Diplomatic Enclave: Political challenge
Increasing Chinese influence in Maldives has been a cause of concern for India
The Indian Ocean island nation of Maldives is going through another spell of political instability as an opposition alliance moved an impeachment motion against the Speaker of the 85-member Parliament, Abdulla Maseeh Mohamed. The opposition’s attempt to impeach Abdulla Mohamed, a close ally of President Abdulla Yameen Abdul Gayoom, was seen as the beginning of an opposition challenge to Yameen himself. The impeachment motion was defeated amidst chaotic scenes when opposition members walked out once Maldivian soldiers forcibly removed 13 members from the House.
While the challenge to the Yameen government has been warded off for the present, the impeachment move has drawn international attention to the political scene in Maldives. As video clips of the scuffle in Parliament circulated on social media, the US urged the Maldives to “restore faith in democratic processes”. Former President Mohamed Nasheed, who had spearheaded the impeachment move from Colombo, claimed that the resolution had exposed the government’s shaky majority. The move came after Nasheed had formed a coalition with one-time rival, former President Maumoon Abdul Gayoom, Jumhoree Party leader Gasim Ibrahim and Adhaalath Party leader Sheikh Imran Abdulla. The coalition intends to keep up the pressure on the government till the next elections are held in 2018.
The Maldives government had received another blow in March when the high-profile visit of Saudi King Salman to the Maldives was put off indefinitely. The Saudi King was to visit the Maldives as part of his month-long tour to several Asian countries, but cancelled his Maldives visit reportedly due to an outbreak of swine flue in the islands. There was widespread speculation that the cancellation was due to the public protests against a controversial plan to sell an atoll to the Saudis.
Yameen had announced in January that Saudi Arabian leaders were planning to invest $10 billion in the Faafu group of islands. The sale proposal had sparked off strong protests over the lack of transparency in the deal. It was to have been the first sale of an island in Maldives where the normal practice is to lease land on long-term contracts for investors to build the luxury island resorts that Maldives is famous for. Saudi King Salman had visited Faafu atoll in 2014 while he was the crown prince; a year later his son, deputy crown prince Mohammed bin Salman had paid a second visit.
There were reports that the Saudis would develop the atoll into a world class city with all modern facilities. The government denied any plans to sell the atoll and the Saudi embassy also denied plans to buy an island but the sale rumours have persisted. Islanders in Faafu atoll and opposition parties have continued to protest.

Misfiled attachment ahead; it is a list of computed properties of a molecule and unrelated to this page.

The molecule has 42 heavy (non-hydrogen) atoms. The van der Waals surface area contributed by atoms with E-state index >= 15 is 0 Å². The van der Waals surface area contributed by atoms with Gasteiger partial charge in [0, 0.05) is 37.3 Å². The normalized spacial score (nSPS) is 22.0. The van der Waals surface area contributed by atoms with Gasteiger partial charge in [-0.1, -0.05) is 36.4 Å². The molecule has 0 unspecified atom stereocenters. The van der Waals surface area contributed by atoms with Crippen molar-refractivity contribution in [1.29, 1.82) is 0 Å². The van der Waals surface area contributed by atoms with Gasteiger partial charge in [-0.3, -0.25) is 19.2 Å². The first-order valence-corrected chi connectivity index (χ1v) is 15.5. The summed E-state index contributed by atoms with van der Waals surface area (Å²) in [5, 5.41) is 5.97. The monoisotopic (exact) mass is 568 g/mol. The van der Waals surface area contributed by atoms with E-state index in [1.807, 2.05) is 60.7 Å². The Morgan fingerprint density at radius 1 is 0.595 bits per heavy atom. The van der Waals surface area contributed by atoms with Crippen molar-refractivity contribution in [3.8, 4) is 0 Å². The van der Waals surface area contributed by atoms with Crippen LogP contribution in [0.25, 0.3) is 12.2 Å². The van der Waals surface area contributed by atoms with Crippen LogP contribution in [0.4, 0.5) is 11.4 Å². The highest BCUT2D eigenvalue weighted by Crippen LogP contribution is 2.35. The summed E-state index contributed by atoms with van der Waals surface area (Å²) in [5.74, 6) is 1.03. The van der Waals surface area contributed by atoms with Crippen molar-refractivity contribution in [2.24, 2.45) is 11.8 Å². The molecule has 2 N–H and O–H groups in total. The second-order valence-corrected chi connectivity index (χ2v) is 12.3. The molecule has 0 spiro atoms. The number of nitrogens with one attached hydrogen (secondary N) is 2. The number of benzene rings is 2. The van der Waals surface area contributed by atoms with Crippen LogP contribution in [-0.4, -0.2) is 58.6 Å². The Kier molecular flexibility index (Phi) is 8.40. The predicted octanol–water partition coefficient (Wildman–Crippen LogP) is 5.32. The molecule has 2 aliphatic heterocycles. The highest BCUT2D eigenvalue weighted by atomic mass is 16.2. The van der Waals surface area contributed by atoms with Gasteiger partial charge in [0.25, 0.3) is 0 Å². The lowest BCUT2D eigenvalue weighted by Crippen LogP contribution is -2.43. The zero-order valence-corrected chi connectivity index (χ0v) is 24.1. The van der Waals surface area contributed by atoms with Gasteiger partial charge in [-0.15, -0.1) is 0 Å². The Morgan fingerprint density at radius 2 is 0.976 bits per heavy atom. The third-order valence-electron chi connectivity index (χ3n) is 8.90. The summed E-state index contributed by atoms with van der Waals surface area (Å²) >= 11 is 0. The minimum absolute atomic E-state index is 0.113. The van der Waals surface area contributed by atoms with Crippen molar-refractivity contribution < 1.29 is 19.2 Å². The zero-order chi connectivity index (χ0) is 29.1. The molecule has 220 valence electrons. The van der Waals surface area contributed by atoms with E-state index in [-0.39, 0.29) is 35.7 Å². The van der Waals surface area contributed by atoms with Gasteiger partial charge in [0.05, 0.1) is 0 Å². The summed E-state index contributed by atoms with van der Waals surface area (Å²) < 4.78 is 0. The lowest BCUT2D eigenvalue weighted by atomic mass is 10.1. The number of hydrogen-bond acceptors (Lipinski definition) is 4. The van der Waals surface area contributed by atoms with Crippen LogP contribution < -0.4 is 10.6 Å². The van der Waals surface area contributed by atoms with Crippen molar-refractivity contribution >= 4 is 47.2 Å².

In 2015 the Yameen government had passed a controversial constitutional amendment that allowed foreigners to purchase land in the Maldives. The amendment had upset India as it was believed to be aimed at drawing large scale Chinese investments into the islands. No plans to sell islands to China emerged thereafter till the Saudi proposal came up.
China has invested in large projects in the Maldives, including the building of a new runway and constructing a mile-long bridge to connect the airport to Male, the capital. The Maldives government had cancelled the contract with an Indian company for the upgradation of the international airport and awarded it to a Chinese enterprise. Maldives has also indicated willingness to be part of China’s “one belt, one road” initiative. The increasing Chinese influence in the Maldives became a cause of concern for New Delhi. In the past few years, China has increased its engagement in the South Asian and Indian Ocean region countries. It is a major investor in Sri Lanka, building airports, railways, roads and the new Colombo port expansion project. It has been building closer economic and defence ties with Bangladesh, Sri Lanka and Maldives.
In a bid to balance foreign investment, the Maldives government turned to Saudi Arabia for investment and cooperation as Yameen visited Riyadh. The proposed Saudi investment was heralded as an investment that would create jobs in the islands, but it roused suspicion of loss of sovereignty among the people.
The Yameen government is wary of the Nasheed-Gayoom alliance. Gayoom separated from his half brother Yameen’s ruling Progressive Party of Maldives that he had created to join the alliance. Gayoom’s three decades rule had ended following the Nasheed-led campaign for democratic rights.
Nasheed had a short-lived term as president as he was ousted from office in controversial circustances. He was sentenced to 13 years imprisonment in 2015 for arresting a senior judge, but was allowed to go to the UK for medical treatment, where he sought asylum.
The opposition alliance and Nasheed’s presence in Sri Lanka would indicate that the political challenge to President Yameen will not die down easily.
Columnist: 
Shubha Singh
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